The industrial sector is the main driver of Thai exports. Main exports are machinery, electrical appliances, computer and computer parts, rice, corn, tapioca, rubber, tin metal, textile products and food (Thailand is the world's largest exporter of canned tuna and pineapple). Main customers are: China (including Hong Kong), Japan, Malaysia, Singapore, Austrarlia and the United States.
Thailand's total imports in 2017 were $ 203 billion, nearly half of which were capital goods. Due to the shift from agriculture to industry, Thailand has become heavily dependent on the import of raw materials, semi-finished products and capital goods. Mainly imported: raw materials, machines, petroleum and chemical products. Main suppliers are: Japan, United States, United Arab Emirates, Singapore and China (including Hong Kong).
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In the 1970s, the road network expanded at an accelerated pace for economic and strategic reasons, but is now no longer sufficient at 80,000 km, as only 40,000 km is of good quality. To promote trade between India, Myanmar and Thailand, a 1400-kilometer highway has been constructed. A major problem is the increasing traffic chaos in Bangkok. An important urban transport plan has been developed to relieve road transport in Bangkok. Construction of the first 20 kilometers of a metro line has been completed and could be connected to an already operational skytrain above ground.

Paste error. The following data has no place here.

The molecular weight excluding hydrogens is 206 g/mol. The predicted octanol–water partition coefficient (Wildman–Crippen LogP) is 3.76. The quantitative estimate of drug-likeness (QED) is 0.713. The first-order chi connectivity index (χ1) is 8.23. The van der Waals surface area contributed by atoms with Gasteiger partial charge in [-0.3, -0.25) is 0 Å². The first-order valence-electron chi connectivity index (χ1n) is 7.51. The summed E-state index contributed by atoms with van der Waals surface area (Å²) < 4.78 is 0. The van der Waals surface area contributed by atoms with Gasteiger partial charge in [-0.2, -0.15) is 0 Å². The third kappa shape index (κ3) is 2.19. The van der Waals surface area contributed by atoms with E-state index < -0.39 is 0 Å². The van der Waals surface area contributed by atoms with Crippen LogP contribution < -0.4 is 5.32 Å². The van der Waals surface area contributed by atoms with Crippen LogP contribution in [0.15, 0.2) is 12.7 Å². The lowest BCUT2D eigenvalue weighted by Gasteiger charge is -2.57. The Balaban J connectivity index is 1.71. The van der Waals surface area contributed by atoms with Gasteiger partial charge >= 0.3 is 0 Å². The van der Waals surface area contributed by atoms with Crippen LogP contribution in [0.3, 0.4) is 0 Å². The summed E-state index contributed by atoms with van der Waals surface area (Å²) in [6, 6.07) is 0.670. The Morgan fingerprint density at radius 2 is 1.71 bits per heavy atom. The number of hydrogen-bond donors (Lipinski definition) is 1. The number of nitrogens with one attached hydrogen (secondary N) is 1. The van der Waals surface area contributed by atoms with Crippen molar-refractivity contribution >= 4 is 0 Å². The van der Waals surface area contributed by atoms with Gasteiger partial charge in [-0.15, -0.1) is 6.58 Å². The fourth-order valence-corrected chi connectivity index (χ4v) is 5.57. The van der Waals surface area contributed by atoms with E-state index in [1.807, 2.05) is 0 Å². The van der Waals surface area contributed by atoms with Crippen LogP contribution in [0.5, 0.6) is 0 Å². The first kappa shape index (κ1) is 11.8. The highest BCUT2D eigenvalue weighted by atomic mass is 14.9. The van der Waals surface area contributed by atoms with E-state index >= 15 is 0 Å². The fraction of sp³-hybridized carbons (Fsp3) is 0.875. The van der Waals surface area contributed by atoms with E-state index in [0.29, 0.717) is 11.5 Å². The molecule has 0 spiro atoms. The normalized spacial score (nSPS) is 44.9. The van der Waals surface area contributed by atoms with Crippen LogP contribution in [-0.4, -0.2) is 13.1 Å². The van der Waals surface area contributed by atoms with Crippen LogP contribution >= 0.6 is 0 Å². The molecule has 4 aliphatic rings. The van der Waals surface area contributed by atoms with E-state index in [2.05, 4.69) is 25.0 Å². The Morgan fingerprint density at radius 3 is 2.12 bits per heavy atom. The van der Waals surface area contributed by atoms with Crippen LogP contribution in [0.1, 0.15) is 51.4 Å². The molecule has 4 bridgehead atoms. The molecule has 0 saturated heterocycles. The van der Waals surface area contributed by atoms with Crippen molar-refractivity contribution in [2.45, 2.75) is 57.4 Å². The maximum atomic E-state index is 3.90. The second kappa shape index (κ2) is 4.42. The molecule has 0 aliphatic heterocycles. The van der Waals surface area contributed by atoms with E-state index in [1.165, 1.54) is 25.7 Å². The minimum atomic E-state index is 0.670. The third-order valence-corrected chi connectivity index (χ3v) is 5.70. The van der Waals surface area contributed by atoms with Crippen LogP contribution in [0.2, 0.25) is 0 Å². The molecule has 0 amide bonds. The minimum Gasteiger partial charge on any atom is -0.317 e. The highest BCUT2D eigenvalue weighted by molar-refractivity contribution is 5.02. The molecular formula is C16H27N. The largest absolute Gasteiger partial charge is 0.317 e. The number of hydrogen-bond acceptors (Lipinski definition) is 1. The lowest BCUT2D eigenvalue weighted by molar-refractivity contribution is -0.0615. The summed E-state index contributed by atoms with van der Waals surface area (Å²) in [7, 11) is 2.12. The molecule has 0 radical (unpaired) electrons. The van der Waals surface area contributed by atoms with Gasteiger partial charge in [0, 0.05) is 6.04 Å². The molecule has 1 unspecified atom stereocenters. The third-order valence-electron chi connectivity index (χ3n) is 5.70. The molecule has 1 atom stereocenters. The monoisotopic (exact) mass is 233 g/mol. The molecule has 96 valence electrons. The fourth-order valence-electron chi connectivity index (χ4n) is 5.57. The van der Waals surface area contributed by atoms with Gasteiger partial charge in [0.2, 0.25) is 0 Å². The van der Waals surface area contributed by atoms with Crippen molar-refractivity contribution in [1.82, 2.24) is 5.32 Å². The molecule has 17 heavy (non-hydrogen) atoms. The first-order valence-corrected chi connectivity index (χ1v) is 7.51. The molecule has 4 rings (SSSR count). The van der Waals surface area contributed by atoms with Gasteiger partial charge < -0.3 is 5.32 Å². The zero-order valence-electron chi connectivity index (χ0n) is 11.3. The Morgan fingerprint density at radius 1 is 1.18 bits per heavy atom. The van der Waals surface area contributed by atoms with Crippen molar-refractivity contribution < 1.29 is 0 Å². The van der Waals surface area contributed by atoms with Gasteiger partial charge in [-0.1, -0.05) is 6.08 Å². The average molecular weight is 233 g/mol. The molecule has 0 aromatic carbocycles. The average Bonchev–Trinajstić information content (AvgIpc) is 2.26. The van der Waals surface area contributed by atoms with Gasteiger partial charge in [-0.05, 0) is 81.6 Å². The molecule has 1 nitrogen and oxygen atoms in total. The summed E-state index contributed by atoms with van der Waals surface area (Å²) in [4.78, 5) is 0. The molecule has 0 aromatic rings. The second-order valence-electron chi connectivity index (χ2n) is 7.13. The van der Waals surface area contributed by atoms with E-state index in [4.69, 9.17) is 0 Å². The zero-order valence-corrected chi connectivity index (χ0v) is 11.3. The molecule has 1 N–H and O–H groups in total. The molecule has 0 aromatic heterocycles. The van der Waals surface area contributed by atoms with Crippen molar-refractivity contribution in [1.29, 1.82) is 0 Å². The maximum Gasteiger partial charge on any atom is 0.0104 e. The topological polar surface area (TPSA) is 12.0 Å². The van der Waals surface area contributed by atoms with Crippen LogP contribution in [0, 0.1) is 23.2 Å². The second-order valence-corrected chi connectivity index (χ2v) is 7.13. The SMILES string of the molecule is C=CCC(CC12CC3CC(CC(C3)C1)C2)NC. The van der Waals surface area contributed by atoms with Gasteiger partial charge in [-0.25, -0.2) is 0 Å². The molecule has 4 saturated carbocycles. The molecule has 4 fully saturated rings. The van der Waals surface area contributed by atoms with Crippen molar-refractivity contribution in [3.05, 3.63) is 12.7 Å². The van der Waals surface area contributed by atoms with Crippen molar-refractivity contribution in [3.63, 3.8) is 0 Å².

Road and rail links between Chiang Mai, Bangkok and the rest of Thailand are excellent.